Understanding the 1900 Census Questions

The twelfth census of the United States was conducted under the terms of the census act of March 3, 1899, and supervised by the Director of the Census, William R. Merriam. The enumeration was conducted in each state and organized territory, including Washington, DC, Alaska, Hawaii, and “Indian Territory.” The census was taken as of June 1, 1900, and was to be completed in 2 weeks in places of 8,000 inhabitants or more (as of the 1890 Census) and 1 month in rural districts. The United States and its territories were divided into 297 supervisors’ districts, which were subdivided into 52,726 enumeration districts.

The enumeration of military and naval personnel (within the country and abroad) was conducted through the Departments of War and the Navy. Similarly, the enumeration of the “Indian Territory” was carried out in cooperation with the Commissioner of Indian Affairs. Large institutions (prisons, hospitals, etc.) were enumerated through the appointment of special “institution” enumerators.

Enumerators were much more closely supervised during the 1900 Census. In large cities, special agents were appointed to assist the census supervisor. Enumerators used “street books,” in which a record of each enumerator’s work was made on a daily basis. Enumerators used individual census slips for obtaining a correct return for any person (particularly lodgers and boarders) absent at the time of the enumerator’s visit. Additionally, “absent family” schedules were used for securing a complete record for any person residing within the enumeration district, but temporarily absent.

1900 Census Guide – Questions & Information

The 1900 census covered the following states:

  1. Alabama
  2. Alaska (unorganized)
  3. Arizona Territory
  4. Arkansas
  5. California
  6. Colorado
  7. Connecticut
  8. Delaware
  9. District of Columbia
  10. Florida
  11. Georgia
  12. Hawaii
  13. Idaho
  14. Illinois
  15. Indiana
  16. Iowa
  17. Kansas
  18. Kentucky
  19. Louisiana
  20. Maine
  21. Maryland
  22. Massachusetts
  23. Michigan
  24. Minnesota
  25. Mississippi
  26. Missouri
  27. Montana
  28. Nebraska
  29. Nevada
  30. New Hampshire
  31. New Jersey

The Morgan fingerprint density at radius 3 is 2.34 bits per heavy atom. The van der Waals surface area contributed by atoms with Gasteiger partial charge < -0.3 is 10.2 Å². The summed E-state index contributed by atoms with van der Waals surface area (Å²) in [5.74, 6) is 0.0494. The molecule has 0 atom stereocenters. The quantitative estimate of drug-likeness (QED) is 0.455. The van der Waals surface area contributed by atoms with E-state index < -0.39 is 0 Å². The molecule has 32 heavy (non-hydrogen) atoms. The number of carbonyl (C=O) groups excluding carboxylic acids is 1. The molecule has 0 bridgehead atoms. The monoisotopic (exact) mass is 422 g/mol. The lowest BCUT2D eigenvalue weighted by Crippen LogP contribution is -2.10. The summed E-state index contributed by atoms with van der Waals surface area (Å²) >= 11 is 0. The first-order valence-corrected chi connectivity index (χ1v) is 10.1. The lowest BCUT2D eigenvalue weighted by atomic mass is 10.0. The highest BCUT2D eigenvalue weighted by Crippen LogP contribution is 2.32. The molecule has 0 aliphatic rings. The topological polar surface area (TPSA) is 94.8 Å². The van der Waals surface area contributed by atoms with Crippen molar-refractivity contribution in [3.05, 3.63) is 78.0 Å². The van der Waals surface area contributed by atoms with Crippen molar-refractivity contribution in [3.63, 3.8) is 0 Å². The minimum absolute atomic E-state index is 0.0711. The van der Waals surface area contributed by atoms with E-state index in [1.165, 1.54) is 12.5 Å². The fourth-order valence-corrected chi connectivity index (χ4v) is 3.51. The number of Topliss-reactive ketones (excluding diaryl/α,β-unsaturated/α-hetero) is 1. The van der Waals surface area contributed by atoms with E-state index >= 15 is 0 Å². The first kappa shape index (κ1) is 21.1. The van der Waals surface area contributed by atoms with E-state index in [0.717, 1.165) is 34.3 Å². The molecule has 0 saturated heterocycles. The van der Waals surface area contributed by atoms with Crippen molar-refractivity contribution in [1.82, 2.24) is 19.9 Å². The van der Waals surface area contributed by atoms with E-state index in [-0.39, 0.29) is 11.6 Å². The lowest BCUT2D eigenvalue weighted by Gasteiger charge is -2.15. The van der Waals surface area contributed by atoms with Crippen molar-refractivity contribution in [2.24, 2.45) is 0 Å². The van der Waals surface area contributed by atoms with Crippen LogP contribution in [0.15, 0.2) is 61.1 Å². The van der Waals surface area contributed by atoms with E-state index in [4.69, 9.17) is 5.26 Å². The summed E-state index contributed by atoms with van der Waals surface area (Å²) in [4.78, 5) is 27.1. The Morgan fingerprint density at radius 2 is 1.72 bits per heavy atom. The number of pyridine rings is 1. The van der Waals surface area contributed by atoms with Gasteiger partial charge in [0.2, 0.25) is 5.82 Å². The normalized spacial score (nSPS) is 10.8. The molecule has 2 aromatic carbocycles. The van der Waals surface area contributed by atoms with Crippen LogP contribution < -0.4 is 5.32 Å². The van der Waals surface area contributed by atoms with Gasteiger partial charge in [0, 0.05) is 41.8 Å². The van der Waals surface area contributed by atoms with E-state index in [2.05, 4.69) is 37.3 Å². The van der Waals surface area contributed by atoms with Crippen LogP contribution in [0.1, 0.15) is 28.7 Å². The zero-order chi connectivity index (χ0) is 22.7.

32. New Mexico Territory
  33. New York
  34. North Carolina
  35. North Dakota
  36. Ohio
  37. Oklahoma Territory
  38. Oregon
  39. Pennsylvania
  40. Rhode Island
  41. South Carolina
  42. South Dakota
  43. Tennessee
  44. Texas
  45. Utah
  46. Vermont
  47. Virginia
  48. Washington
  49. West Virginia
  50. Wisconsin
  51. Wyoming

Information Found Within the 1900 Census

  • Name of each person.
  • Name of the county, parish, township, town, or city where the family resides
  • Age
  • Sex
  • Color (Race)
  • Birthplace
  • Whether married in the last year
  • Profession, occupation, or trade of each person over 15 years of age
  • Value of Real Estate
  • Whether deaf, blind, dumb, insane, idiotic, pauper, or criminal
  • Whether able to speak or speak English
  • Whether the person attended school within the previous year
  • Birthplace of father and mother

Genealogy Strategy for the 1900 Census

  1. Location of the Household
    As in all census, the location of the household at the time the census was taken becomes a valuable tool for further research allowing you to concentrate on records of that time period in that particular location. The 1900 census will provide you the district, township, and county of your ancestor. It is also the first census to provide the name of the street and house number in urban areas.
  2. Establishing the Composition of a Family
    The 1900 census identified the relationship to the head of household of other household residents.
  3. Age of Inhabitants
    The 1900 census indicates the month and year in which each person was born.
  4. Tracking the Migration
    The 1900 census provides the birthplace of each individual along with the birthplaces of each parent for that person, making it much easier to track the origin of a family. Genealogists should always be cautious of any information provided a census taker, and realize that many ancestors for their own reasons would not provide accurate answers to this type of a question due to the prejudices of the time.
  5. Occupation
    The occupation of each family member over 15 is recorded. A mention of a profession would indicate possible search of a professional directory. Clergy were enumerated as well under occupation, and the genealogist should search within the records of the denomination indicated.
  6. Foreigners
    The 1900 census indicate the person’s parents’ birthplaces.
  7. Real Estate
    An indication of real estate value might point to land or tax records.
  8. At School
    An indication of being at school within a household might point to local school records.
  9. Insane
    An indication of insane within a household might point to guardianship or institutional records.1
  10. Convict
    The indication of a persons enumeration as a convict is rare, unless the census actually finds them in the jail at the time of the census. Furthermore, a person in jail, may be listed twice, if his home was in a different district. Instructions given to the enumerator was to ask, or use their own knowledge and county records as a source, in identifying those who had been a “criminal” within the past year.
  11. Native American Research
    Indian schedules were normally placed at the end of a county schedule, but in some cases, were attached to the end of the state schedule.
  12. Parents Birthplace Location
    The parents birthplace location is provided.

1900 Census Forms

1900 Census,

Partridge, Dennis N. United States Census Guide. Copyright 2008-2013.

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